FDA clears Gamida’s cord blood therapy for cancer patients
Gamida Cell CEO Abbey Jenkins
The FDA has approved a stem cell-based therapy for cancer patients from Israeli biotech Gamida Cell that is designed to help them recover more quickly from aggressive chemotherapy.
Omisirge (omidubicel) – based on stem cells harvested from donor umbilical cord blood – has been cleared for use in patients aged 12 and over who are undergoing haematological stem cell transplantation (HSCT) for serious blood cancers.
Prior to an HSCT, patients have to undergo high-intensity, myeloablative chemo and/or radiotherapy to destroy their bone marrow and prepare the way for the transplanted cells, which leaves them vulnerable to infections and other complications.
Omisirge, which is Gamida Cell’s first approved product, is given as a single intravenous dose and is intended as a treatment for patients who are unable to find a matched stem cell transplant donor.
The company’s chief executive – Abbey Jenkins – said that the product could expand the number of patients eligible for an HSCT and help improve patient outcomes.
In clinical trials, Omisirge was shown to return levels of the infection-fighting neutrophil white blood cells to normal ranges within 12 days of dosing, which compares to 22 days for a standard cord blood transplant.
That also translated into reduced infection rates, with 39% of patients in the Omisirge arm and 60% of patients in the standard cord blood arm developing a grade 2 or 3 fungal infection in the first 1,200 days after their transplant.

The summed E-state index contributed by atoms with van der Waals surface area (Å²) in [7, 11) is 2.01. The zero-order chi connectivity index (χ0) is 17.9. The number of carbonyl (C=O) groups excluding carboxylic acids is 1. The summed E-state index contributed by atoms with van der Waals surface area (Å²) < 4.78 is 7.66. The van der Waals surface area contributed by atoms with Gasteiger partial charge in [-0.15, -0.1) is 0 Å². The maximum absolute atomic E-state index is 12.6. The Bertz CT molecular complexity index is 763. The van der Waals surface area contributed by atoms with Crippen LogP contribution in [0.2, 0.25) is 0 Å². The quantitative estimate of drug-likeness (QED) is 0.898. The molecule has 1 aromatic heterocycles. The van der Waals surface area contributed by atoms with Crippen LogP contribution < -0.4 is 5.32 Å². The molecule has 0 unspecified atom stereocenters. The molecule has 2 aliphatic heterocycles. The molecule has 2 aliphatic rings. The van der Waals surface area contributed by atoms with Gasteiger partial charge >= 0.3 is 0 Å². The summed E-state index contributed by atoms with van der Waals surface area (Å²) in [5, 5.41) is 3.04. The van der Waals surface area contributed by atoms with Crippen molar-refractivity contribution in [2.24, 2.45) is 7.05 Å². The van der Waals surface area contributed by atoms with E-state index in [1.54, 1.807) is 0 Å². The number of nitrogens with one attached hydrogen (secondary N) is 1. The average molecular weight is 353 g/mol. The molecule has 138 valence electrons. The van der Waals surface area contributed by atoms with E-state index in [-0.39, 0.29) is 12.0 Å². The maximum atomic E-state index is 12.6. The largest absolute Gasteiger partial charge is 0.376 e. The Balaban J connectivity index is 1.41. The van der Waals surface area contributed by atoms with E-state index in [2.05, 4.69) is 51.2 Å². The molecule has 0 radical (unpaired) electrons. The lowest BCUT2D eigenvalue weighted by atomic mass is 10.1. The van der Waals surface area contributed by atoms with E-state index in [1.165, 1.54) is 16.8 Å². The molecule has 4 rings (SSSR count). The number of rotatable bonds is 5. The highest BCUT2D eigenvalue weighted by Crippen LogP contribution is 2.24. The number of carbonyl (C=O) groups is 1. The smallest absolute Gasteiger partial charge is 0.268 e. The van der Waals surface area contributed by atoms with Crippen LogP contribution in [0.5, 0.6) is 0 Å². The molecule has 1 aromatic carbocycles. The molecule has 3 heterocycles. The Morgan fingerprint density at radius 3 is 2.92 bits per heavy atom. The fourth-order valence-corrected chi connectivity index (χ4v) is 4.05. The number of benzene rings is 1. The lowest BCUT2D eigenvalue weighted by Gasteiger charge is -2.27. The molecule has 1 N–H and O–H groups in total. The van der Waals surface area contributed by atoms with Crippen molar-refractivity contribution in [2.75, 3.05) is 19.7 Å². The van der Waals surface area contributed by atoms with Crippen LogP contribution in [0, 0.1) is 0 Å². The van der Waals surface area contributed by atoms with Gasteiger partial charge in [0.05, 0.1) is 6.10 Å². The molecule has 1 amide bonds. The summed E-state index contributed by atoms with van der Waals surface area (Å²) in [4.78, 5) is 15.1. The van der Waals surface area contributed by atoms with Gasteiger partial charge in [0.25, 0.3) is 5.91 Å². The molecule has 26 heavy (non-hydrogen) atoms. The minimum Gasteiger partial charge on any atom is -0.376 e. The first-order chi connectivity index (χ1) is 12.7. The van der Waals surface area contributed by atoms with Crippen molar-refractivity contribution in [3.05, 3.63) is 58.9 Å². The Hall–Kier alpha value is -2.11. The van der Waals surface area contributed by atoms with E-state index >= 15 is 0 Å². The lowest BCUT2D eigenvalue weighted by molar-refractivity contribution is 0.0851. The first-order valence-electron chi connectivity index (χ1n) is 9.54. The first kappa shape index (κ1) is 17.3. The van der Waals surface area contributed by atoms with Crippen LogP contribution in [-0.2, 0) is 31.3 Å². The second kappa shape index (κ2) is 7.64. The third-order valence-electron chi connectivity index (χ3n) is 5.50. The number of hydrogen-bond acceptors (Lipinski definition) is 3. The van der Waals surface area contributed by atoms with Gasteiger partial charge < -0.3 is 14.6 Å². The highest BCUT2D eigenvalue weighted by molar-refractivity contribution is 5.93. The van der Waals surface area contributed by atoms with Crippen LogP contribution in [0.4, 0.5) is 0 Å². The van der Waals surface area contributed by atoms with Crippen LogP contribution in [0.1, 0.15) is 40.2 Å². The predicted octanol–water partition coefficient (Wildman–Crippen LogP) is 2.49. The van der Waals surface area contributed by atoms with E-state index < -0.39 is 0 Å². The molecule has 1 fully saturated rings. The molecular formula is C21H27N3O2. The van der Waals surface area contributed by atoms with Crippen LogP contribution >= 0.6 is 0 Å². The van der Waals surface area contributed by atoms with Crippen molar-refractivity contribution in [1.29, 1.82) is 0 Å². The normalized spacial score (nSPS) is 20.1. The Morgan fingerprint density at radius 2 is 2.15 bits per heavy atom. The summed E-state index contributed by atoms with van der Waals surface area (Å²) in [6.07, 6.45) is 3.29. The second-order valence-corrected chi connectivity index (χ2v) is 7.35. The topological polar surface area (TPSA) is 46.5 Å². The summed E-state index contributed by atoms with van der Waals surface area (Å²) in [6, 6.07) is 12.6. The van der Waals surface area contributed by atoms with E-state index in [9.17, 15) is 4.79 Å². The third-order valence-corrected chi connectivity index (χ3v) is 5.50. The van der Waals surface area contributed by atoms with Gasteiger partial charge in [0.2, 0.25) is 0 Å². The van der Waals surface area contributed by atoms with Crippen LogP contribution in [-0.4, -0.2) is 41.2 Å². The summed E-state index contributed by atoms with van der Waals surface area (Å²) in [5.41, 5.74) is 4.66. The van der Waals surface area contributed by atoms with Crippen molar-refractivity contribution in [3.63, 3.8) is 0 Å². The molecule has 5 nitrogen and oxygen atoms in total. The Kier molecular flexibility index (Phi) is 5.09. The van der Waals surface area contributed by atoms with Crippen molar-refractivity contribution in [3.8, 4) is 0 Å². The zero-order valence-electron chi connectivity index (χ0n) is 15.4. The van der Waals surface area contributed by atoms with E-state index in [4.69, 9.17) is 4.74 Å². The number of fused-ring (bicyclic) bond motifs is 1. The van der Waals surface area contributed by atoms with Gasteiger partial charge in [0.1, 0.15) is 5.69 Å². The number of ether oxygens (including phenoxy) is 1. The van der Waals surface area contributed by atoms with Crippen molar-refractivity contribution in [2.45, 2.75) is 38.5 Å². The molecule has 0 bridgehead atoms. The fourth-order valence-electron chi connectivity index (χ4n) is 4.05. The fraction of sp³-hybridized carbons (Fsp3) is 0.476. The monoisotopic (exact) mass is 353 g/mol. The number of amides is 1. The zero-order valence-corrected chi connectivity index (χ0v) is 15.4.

Gamida Cell also noted that 40% of patients recruited into its phase 3 trial were racially and ethnically diverse, which could help address disparities in access to stem cell transplants.
“The approval of Omisirge is a significant development in haematopoietic stem cell transplantation,” said Steven Devine, chief medical officer at the National Marrow Donor Program in the US.
“Patients who are Black or African American have just a 29% chance of finding a match via the donor registry versus a 79% chance for patients who are White,” he pointed out.
For now, Gamida Cell is keeping mum on its launch and pricing plans for Omisirge, other than to say it will be delivered to transplant centres within 30 days of the start of manufacturing at its facility in Kiryat Gal, Israel.
In 2021, the FDA asked for additional data on how the commercial material made at the plant compared with the material used in clinical trials, which delayed Gamida Cell’s filing for the product.
The company – which was forced into a restructuring programme last month as it held on for FDA approval – has indicated that it will seek a commercial partner to sell and distribute the therapy in the US. It has set a target of treating around 2,500 patients with Omisirge annually by 2027.